Sunday, March 18, 2012

Lemon, Pepper and Parmesan Sables - #baketogether

I was super excited about Abby Dodge’s March #baketogether project – savory sables. In my mind, French Sables are the ultimate, buttery icebox cookie. Ooooooh la la!

My variation on Abby's recipe is lemon, pepper and Parmesan because those are three flavors I especially enjoy together. The brightness of the citrus, the warmth of the pepper and the nutty Parmesan all balanced out by Maldon, currently my fav sea salt. Maldon is expensive, but I use it sparingly as a treat. One box lasts a VERY long time.  My oldest said he loved "those parmesan cracker things" - I have to agree that they are delicious, whatever you call them.  I'd like to try a bleu cheese-bacon combo on my next pass (though I would omit the salt entirely in a bacon version).    

Sables just out of the oven - cooling on a kitchen window sill.

I will note, again, that #baketogether is open to all bakers. Simply follow the clear directions on Abby's site, get inspired and get baking! It's fun to participate and see all the clever spins on Abby's easy-to-follow, instructional recipes. I would definitely head over to Abby's site to see this month's technique in pics before you try this recipe. As a side note, I also use a food processor for pie dough and love the results - very consistent.

You can see that my sables are not perfectly cut - lopsided! - but they are a lovely, nutty brown color.
And that made a very happy baker.

Lemon, Pepper and Parmesan Sables 
Makes 29 cracker size sables or 40 coin size nibbles

1 1/3 cups (6 ounces) unbleached, all purpose flour
1/2 cup (2 ounces) grated Parmigiano-Reggiano
1 teaspoon sea salt (fine grain)
1/4 teaspoon (or more to taste) freshly ground black pepper
Zest of 1 medium lemon
8 tablespoons (4 ounces) unsalted butter, cut into 7 slices, well chilled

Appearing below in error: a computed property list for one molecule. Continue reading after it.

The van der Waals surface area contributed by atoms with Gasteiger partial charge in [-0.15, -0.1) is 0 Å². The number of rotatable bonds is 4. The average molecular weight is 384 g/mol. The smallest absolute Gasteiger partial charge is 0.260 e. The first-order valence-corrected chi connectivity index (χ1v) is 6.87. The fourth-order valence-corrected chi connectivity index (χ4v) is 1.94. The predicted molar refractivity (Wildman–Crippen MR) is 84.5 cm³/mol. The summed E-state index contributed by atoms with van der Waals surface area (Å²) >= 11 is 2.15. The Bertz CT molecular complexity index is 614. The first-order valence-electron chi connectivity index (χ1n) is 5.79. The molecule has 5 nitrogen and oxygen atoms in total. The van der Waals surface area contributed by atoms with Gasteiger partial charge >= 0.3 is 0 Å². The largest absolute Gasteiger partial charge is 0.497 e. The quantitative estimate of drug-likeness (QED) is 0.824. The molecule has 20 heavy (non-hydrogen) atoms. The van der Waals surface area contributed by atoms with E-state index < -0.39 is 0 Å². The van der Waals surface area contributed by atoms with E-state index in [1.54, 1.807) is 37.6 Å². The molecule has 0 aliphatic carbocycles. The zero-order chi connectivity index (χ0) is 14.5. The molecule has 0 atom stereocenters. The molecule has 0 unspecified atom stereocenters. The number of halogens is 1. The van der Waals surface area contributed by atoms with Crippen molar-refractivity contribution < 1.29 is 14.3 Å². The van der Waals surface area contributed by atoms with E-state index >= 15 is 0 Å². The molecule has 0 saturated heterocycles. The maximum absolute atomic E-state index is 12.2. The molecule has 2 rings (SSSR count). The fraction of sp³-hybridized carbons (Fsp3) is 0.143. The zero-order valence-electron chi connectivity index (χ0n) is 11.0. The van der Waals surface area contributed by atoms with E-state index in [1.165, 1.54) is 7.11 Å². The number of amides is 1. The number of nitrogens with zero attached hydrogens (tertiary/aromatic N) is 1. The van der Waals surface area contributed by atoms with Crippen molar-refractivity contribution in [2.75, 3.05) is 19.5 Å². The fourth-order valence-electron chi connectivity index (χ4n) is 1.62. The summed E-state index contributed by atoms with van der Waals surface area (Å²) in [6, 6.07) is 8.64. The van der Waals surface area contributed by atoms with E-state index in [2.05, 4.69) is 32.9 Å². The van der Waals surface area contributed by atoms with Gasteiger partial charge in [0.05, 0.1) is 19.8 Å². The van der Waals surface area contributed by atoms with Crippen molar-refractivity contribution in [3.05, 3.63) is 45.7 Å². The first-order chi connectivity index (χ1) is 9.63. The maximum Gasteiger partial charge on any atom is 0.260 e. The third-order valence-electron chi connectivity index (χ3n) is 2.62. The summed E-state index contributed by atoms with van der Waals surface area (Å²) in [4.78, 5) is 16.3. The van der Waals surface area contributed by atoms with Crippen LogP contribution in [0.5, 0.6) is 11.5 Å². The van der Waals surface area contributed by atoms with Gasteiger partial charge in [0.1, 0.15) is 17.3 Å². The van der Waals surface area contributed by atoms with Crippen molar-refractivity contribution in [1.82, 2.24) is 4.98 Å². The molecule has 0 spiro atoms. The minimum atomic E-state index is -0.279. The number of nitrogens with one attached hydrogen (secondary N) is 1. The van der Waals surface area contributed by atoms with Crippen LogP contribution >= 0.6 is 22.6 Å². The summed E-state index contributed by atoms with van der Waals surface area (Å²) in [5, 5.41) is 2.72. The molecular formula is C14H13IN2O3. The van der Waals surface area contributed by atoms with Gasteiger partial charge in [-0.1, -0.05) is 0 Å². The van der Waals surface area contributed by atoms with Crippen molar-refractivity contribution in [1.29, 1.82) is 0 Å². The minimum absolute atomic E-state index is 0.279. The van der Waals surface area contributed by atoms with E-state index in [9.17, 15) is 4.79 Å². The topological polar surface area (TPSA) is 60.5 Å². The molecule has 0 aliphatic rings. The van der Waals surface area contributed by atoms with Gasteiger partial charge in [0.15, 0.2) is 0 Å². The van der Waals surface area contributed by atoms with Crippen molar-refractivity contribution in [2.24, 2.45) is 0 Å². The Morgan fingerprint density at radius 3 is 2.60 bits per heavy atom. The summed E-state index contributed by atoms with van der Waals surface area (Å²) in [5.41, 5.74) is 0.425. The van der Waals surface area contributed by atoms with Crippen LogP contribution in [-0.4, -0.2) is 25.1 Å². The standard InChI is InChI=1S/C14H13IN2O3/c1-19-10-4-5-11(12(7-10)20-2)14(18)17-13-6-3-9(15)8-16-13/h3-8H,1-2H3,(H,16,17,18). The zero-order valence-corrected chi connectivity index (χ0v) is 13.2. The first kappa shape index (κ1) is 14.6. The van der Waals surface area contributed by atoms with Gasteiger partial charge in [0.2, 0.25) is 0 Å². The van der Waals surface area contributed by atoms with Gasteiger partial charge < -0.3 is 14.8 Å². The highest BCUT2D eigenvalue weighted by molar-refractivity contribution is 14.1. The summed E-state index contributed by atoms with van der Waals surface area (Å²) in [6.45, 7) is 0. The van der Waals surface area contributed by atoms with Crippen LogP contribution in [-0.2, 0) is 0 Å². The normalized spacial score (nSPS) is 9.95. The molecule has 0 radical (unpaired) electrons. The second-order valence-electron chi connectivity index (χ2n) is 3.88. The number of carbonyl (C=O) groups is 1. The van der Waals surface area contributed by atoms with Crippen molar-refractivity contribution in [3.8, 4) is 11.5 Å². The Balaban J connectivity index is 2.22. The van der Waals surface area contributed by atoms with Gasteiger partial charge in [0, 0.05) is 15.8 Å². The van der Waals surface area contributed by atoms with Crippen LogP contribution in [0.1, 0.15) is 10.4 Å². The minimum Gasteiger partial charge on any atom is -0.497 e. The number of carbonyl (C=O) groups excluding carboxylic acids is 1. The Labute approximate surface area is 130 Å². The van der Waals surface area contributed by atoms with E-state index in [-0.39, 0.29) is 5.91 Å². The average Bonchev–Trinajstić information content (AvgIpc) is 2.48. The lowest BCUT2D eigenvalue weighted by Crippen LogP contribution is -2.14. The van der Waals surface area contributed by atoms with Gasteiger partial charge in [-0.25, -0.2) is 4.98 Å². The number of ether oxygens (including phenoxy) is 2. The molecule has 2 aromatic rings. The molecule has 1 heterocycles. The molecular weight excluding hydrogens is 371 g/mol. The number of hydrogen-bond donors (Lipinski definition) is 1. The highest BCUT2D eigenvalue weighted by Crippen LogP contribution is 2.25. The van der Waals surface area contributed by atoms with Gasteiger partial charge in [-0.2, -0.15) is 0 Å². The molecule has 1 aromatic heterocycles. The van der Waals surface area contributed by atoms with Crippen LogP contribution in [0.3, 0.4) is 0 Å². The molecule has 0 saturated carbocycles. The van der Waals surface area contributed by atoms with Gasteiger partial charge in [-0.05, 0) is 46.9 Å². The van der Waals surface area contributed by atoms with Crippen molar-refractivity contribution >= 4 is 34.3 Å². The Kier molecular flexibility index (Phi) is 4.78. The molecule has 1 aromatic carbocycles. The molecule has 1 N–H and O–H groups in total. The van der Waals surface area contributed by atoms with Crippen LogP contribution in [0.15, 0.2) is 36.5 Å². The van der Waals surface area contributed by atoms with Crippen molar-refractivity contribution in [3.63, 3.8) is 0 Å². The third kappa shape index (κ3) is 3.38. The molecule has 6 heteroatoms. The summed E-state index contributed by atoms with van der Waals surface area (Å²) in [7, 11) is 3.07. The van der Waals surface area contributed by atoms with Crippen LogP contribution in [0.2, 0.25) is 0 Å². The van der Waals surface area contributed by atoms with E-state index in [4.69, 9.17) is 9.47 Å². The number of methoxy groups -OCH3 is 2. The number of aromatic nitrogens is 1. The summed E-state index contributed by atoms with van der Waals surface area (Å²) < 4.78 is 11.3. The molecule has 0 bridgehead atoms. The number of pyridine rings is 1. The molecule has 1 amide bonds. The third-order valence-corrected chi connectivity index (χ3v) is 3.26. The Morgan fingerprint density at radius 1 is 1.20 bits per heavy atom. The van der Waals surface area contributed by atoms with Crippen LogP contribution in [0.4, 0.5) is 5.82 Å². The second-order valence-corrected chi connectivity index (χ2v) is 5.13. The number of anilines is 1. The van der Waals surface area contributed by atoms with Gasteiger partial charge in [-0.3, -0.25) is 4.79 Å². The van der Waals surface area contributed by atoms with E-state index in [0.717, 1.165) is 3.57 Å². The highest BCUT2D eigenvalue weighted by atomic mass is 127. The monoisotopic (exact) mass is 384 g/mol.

2 tablespoons + 1 1/2 teaspoons very cold water (if your dough is DRY (like mine) add water in 1/2 tsp increments until desired consistency is reached)
Coarse sea salt for sprinkling (optional, but recommended, and I prefer Maldon for sprinkling)

To make the dough:

1. Put the flour, cheese, salt and black pepper in a food processor and pulse briefly to combine. Add the butter and pulse until the butter pieces are slightly larger than pea size, about 10 to 12 pulses depending on your machine. Drizzle the water evenly over the flour mixture. Pulse until the dough begins to form moist crumbs that are just beginning to clump together, about 8 or 9 more pulses depending on your machine.

2. Dump the moist crumbs onto the unfloured counter and gather into a pile. With the heel of you hand, push and gently smear the crumbs away from you until they start to come together in a cohesive dough. Two or three ‘smears’ should do the trick. Using a bench scraper, gather the dough together and turn it about 45 degrees and give it one or two more smears.  Gather the dough together and shape the dough into a 7 1/4-inch long and 2 1/4 -inch wide rectangle using the bench scraper to make the sides nice and straight.

OR, create a rounded log that can be cut into bite size coins. I prefer this size to serve with wine or cocktails. The video link is helpful, but I normally just place the dough in a sheet of waxed paper/plastic wrap and, using my hands, roll the log back-and-forth until I have a nicely shaped log.

Either way, wrap the log tightly in plastic wrap and refrigerate until very firm, about 3 hours, or up to 2 days.

3. Position a rack in the center of the oven and heat the oven to 375°F.  Line two large baking sheets with parchment. Using a thin, sharp knife, cut the rectangle logs, or round logs, into 1/4-inch slices and arrange about 1 inch apart (they don’t spread much at all) on the prepared sheets. If making “coins,” you will need to turn your log after each cut to ensure the shape of the “coins” is consistent.

If you like, sprinkle the sables with your favorite salt salt just before they go in the oven.

Bake, one sheet at a time, until nutty brown around the edges, 16 to 18 minutes. Serve slightly warm or room temperature.

4. The dough can be shaped and frozen for up to a month and then thawed for about an hour on the counter or in the refrigerator overnight. Likewise, tuck the baked and cooled sables in a heavy duty zip top bag and stash them in the freezer. Thaw at room temperature and warm them for a few minutes at 325°F to refresh the flavors.

Happy Baking!